The Jacksons' problems with DYFS trace back to 2008 when their adopted two-year-old son Joshua died of a seizure. The Jacksons had provided foster care to several medically at-risk children while living in Oklahoma and adopted Joshua, who was born with birth defects and a drug addiction.
According to John Jackson, when possible abuse of Chaya emerged, a hospital social worker claimed Joshua had died at home under suspicious circumstances and was cremated rapidly so his death could not be investigated.
John Jackson replies that Joshua was cremated only after his body was examined and released by a medical examiner, and the family was cleared of any wrongdoing by the U.S. Army Criminal Investigation Division.
"He died of a seizure disorder in the hospital," said Jackson, who asserted in a court document that Joshua died at St. Clare's Hospital in Dover, N.J. The Army major then observed that, as an active duty serviceman, he has no permanent home.
"I [cremated Joshua] so we can take him with us. When we have a permanent home he will be buried there, with us."
After the Jacksons brought two-year-old Chaya to Morristown Memorial Hospital with a high fever and heavy sweating, they were accused of "medical neglect, malnourishment and salt poisoning," said Jackson. He added that the hospital "manufactured evidence" of broken bones to prove Chaya had been physically abused.
The hospital found that Chaya was very small for her age and had abnormally high levels of salt in her blood. X-rays revealed evidence of a healed fracture in the wrist.
"All five children were taken away, right away, " said Meyer. The five children include the Jacksons' three natural children, 13-year-old John Jr., 10-year-old Cameron, 9-year-old Chavon, and two adopted children, four-year-old Jana and Chaya. The two adopted children are daughters of a cousin of Carolyn Jackson, and were classified as medically at-risk when they were adopted. Chaya, in particular, has not grown in length since she was one year old, and has been diagnosed with "failure to thrive."
"When the kids were in custody, they said 'Yes, we were spanked,' and they quoted the Bible, 'Spare the rod, spoil the child.' So DYFS said they were beaten with rods and are 'over-religious,' and took their Bibles away," said Meyer.
In addition to physical abuse, the Jacksons have been accused of abusing the children through corporal punishment and depriving them of TV and video games, and of harming their social development through home schooling.
According to Meyer, a pediatric nephrologist has found that Chaya's excessive salt is caused by a medical condition called hypernatremia, not by "salt poisoning." Another specialist will testify that Chaya's broken bone may have occurred at birth, not resulting from abuse by the Jacksons.
"Many of the reasons they took the children in the first place have been disproven," Meyer added. "Now the case is just about spanking."
Jackson children allegedly mistreated in foster homes
As the legal battle drags on, the five Jackson children have been bounced around between several foster homes, and currently live in three separate homes.
"We have relatives willing to take all five children, but DYFS told us that family is not an option for placement for our children," said Carolyn Jackson.
"They put our children into homes completely opposite to our lifestyle … It has just been a constant barrage of them coming against our faith," Carolyn Jackson continued.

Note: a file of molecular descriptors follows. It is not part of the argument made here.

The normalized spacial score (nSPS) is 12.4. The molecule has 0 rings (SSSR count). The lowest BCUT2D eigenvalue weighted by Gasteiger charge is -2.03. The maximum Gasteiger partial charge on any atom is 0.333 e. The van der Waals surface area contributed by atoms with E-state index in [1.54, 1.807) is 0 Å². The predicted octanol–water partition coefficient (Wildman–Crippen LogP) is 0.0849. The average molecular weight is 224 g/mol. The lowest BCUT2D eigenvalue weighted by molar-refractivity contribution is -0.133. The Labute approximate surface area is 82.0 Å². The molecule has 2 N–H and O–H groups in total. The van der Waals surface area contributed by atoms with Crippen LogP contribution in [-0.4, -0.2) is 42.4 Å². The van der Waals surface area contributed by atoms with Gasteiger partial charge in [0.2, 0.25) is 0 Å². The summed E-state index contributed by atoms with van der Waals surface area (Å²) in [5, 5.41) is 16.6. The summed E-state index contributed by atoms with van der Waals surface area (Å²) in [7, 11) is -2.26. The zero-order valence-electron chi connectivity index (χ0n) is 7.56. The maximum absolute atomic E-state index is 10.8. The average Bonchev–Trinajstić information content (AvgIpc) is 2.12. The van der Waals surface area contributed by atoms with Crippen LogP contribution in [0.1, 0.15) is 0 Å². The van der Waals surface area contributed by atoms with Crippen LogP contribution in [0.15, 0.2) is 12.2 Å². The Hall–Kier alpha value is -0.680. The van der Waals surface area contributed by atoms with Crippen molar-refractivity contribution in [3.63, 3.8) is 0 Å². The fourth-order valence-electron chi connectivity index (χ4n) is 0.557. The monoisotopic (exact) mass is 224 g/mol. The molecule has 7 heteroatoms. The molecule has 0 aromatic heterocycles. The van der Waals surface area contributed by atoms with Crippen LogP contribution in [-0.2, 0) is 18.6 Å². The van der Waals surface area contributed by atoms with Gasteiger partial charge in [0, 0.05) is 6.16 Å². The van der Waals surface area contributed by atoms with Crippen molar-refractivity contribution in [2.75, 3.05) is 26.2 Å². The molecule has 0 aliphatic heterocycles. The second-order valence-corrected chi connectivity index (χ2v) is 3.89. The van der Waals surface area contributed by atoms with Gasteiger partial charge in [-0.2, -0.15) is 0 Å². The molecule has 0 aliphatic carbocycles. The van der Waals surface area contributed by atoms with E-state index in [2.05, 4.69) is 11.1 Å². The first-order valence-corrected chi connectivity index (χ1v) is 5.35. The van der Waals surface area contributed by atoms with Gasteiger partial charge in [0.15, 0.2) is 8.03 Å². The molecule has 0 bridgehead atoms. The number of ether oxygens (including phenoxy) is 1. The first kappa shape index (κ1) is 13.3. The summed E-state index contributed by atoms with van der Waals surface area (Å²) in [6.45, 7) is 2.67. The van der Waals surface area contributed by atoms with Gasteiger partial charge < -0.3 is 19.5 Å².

"They went through a process of forcing our children to assimilate, trained our children to defy authority, and tried to break down their resolve," she added. "Foster parents encouraged kids to do ungodly things. [DYFS] wouldn't put them with the family we chose whose values were consistent with ours.
"They've been ridiculed for praying before their meals, their Bibles have been taken away from them. I made up books of pictures for the kids. They took away pictures of all their parents, brothers and sisters, stripped them of any memory of home.
"Two of our kids, Cameron and Chavon, have been moved to relative care after being moved around in four different homes," added Carolyn Jackson. "In the fourth home, the man picked my daughter up off the floor, slammed her against the wall and screamed at her. They stripped our children of any comfort food, only water and cold cut sandwiches. They were 10 and 8 at the time, Chavon is now 9."
Chaya is living in a special foster home for "medically fragile" children. According to John Jackson, she has put on weight, but still hasn't grown in length.
John and Jana are living with foster parents who "told them they had been abused," said Carolyn Jackson. "They told the kids we are religious fundamentalists who didn't allow the children to socialize because we homeschooled them. This unmarried couple has put out documents saying we were religious fundamentalists, enrolled our daughter in public school and refused to bring her out to the Christian school.
"The foster father threatened my husband, so he filed a police report. DYFS won't see it is a hostile home environment. They moved instead to cut off our phone access to our kids. DYFS successfully got our daily phone contact cut to two times a week."
John Jackson added that the foster family enrolled John and Jana in public schools in defiance of a court order allowing the Jacksons to enroll their children in Christian schools.
"We were told we don't have a right to know what school our child is going to, after we won in court the right to keep our children in Christian schools."
The case returns to court Monday, when the Jacksons will present their defense.
FAITH UNDER FIRE
Outraged WND readers support Jackson family